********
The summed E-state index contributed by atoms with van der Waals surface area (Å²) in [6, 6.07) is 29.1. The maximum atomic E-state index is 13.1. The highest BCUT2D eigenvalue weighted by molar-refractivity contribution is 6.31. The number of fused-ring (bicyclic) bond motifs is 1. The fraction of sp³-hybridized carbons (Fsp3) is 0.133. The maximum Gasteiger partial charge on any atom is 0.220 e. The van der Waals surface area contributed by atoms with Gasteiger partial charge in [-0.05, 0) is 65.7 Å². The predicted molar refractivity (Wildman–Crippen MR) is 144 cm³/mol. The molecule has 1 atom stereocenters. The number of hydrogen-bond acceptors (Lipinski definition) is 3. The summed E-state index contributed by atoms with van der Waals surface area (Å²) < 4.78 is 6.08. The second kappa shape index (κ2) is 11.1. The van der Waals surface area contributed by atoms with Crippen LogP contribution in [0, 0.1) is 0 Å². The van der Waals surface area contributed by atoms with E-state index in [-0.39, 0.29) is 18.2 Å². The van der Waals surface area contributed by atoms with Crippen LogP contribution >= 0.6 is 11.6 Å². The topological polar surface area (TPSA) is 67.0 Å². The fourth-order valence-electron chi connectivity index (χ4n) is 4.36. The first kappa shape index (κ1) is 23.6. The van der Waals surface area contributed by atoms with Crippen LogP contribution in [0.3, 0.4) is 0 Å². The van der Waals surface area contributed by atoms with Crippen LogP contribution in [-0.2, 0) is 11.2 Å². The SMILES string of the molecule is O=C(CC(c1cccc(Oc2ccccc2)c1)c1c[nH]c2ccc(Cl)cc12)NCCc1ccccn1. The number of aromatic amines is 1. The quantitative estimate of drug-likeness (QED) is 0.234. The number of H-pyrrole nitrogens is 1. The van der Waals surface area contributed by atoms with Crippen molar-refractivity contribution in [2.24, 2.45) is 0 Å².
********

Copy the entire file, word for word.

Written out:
The summed E-state index contributed by atoms with van der Waals surface area (Å²) in [6, 6.07) is 29.1. The maximum atomic E-state index is 13.1. The highest BCUT2D eigenvalue weighted by molar-refractivity contribution is 6.31. The number of fused-ring (bicyclic) bond motifs is 1. The fraction of sp³-hybridized carbons (Fsp3) is 0.133. The maximum Gasteiger partial charge on any atom is 0.220 e. The van der Waals surface area contributed by atoms with Gasteiger partial charge in [-0.05, 0) is 65.7 Å². The predicted molar refractivity (Wildman–Crippen MR) is 144 cm³/mol. The molecule has 1 atom stereocenters. The number of hydrogen-bond acceptors (Lipinski definition) is 3. The summed E-state index contributed by atoms with van der Waals surface area (Å²) < 4.78 is 6.08. The second kappa shape index (κ2) is 11.1. The van der Waals surface area contributed by atoms with Crippen LogP contribution in [0, 0.1) is 0 Å². The van der Waals surface area contributed by atoms with E-state index in [-0.39, 0.29) is 18.2 Å². The van der Waals surface area contributed by atoms with Crippen LogP contribution >= 0.6 is 11.6 Å². The topological polar surface area (TPSA) is 67.0 Å². The fourth-order valence-electron chi connectivity index (χ4n) is 4.36. The first kappa shape index (κ1) is 23.6. The van der Waals surface area contributed by atoms with Crippen LogP contribution in [0.3, 0.4) is 0 Å². The van der Waals surface area contributed by atoms with Crippen LogP contribution in [-0.2, 0) is 11.2 Å². The SMILES string of the molecule is O=C(CC(c1cccc(Oc2ccccc2)c1)c1c[nH]c2ccc(Cl)cc12)NCCc1ccccn1. The number of aromatic amines is 1. The quantitative estimate of drug-likeness (QED) is 0.234. The number of H-pyrrole nitrogens is 1. The van der Waals surface area contributed by atoms with Crippen molar-refractivity contribution in [2.24, 2.45) is 0 Å².